Amniocentesis

Updated: Dec 28, 2015
  • Author: Pedro Roca, MD, MPH, FACOG; Chief Editor: Ronald M Ramus, MD  more...
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Overview

Background

The removal of amniotic fluid by using a needle through the maternal gravid abdomen has been done since 1877. Initially, it was reported as a therapeutic modality to release amniotic fluid from fetuses with polyhydramnios or to help in the management of fetuses affected by rhesus isoimmunization. Subsequently, following the discovery that cultured amniotic fluid cells could be used to obtain fetal karyotype, amniocentesis was and continues to be used for genetic diagnosis. Additionally, it is used for fetal treatment in cases such as polyhydramnios. [1]

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Indications

Multiple indications for amniocentesis exist. The most common use of amniocentesis is to diagnose fetal chromosomal anomalies after other tests such as ultrasound or biophysical markers have determined a significant likelihood that the fetus will be affected with a chromosomal problem. Other diagnostic tests performed using amniocentesis are determining fetal lung maturity and evaluating alloimmunization. Amniocentesis can also be used to obtain samples to rule out chorioamnionitis in cases in which the clinical picture is unclear, as well as to deliver intra-amniotic dye in cases in which premature rupture of membranes is suspected. [2, 3, 4, 5]

Therapeutic indications for an amniocentesis may include the direct delivery of medications to the unborn fetus and to release intrauterine pressure in the presence of polyhydramnios.

Contraindications

For the most part, amniocentesis is a safe procedure for the mother. As with any procedure involving the skin, an active skin infection on the proposed needle placement site is a fetal and maternal contraindication. Contractions of the uterus are a relative contraindication. Decreased amniotic fluid or anterior placental position may hamper the success of an amniocentesis. [3, 5]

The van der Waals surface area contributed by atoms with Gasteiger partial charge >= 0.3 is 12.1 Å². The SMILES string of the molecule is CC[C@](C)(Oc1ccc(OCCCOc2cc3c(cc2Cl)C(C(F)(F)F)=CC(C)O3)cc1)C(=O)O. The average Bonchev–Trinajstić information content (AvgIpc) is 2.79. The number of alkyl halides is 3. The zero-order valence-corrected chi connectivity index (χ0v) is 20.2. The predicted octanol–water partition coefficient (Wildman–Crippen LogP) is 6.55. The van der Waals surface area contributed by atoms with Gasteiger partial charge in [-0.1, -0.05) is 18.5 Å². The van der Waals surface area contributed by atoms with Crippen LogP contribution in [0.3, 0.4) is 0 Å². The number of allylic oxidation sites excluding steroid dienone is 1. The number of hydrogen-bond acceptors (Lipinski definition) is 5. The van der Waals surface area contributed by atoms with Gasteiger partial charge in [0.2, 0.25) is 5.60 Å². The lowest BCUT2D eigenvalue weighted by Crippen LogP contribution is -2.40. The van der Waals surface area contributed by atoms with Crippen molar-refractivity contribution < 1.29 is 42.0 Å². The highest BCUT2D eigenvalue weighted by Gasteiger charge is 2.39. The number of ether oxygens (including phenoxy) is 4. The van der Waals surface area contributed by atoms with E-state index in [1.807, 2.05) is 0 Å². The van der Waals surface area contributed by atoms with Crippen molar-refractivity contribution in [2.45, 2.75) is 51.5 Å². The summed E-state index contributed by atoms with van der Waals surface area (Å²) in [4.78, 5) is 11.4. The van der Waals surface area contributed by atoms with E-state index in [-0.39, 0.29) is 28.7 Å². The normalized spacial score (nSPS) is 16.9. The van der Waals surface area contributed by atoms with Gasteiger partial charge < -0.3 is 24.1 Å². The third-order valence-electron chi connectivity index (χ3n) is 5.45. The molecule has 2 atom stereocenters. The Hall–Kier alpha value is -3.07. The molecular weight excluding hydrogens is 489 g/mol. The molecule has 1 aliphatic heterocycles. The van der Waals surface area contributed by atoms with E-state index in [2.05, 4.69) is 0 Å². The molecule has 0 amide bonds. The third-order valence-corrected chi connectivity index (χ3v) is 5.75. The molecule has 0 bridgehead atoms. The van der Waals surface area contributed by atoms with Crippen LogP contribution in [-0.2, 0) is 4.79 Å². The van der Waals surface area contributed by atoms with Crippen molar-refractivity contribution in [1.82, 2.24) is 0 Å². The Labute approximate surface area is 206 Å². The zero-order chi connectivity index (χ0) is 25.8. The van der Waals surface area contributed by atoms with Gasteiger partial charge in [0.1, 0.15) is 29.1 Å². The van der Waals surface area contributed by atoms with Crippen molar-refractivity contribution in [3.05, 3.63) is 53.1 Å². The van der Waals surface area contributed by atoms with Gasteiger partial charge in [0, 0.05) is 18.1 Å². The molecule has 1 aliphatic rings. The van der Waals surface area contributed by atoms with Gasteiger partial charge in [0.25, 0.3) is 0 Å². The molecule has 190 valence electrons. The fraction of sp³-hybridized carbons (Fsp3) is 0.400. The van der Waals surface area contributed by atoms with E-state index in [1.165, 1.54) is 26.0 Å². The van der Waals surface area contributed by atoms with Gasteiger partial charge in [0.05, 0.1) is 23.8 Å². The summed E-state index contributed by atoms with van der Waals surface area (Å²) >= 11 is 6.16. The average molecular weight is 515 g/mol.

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Technical Considerations

Best Practices

Sterility of the procedure is important because skin contaminants can enter the amniotic fluid and create a fetal infection. Before and after the procedure, fetal heart tones should be obtained to demonstrate fetal viability. The value of the procedure should always be weighed against the risks before an amniocentesis is performed.

Procedure Planning

Consent regarding testing, expectations, complications, and limitations should be clear to the mother, including the possibility of fetal puncture with the needle, preterm labor, infection, and miscarriage. Ideally, genetic amniocentesis should be performed at a gestational age early enough to give the patient the choice of termination of pregnancy legally—usually less than 20 weeks—and late enough in the pregnancy to reduce the chances of miscarriage and foot deformities. Therefore, this procedure is safest between 15 and 18 weeks gestation. Amniocentesis for other indications may be performed later in pregnancy.

Complication Prevention

Real-time ultrasound guidance is generally used for amniocentesis. By using ultrasound, the operator can direct the needle directly toward the amniotic fluid and avoid other structures, such as maternal intraperitoneal organs (bowel, bladder), fetus, or placenta. Avoiding passing the needle through the placenta is preferable because this may create bleeding or placental separation. If the clinician cannot avoid placental insertion, take care to avoid the umbilical cord insertion site, placental edges, and large placental blood vessels.

Miscarriage after amniocentesis has been traditionally reported as 1 in 200, but most recent studies report the risk to be 1 in 1,000. Amniocentesis before 15 weeks gestation, use of large needles, multiple attempts, and unrecognized chorioamnionitis postprocedure are risk factors for miscarriage. The risk of talipes equinovarus is elevated if the amniocentesis is performed prior to 15 weeks gestation. [5, 6]

Additionally, maternal viral infections may be transmitted to the fetus via this procedure. The rate of transmission of HIV is associated with the mother not being on antiretrovirals, [7] and the risk of hepatitis B is associated with the maternal viral load at the time of the procedure. [8] Therefore, counseling regarding risk-benefit analysis should occur with those patients before the procedure.

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Outcomes

The goal is to obtain a “clear tap,” indicated by return of clear amniotic fluid during the procedure, without inserting the needle through viable maternal and fetal organs, avoiding preterm contractions, and avoiding a miscarriage.

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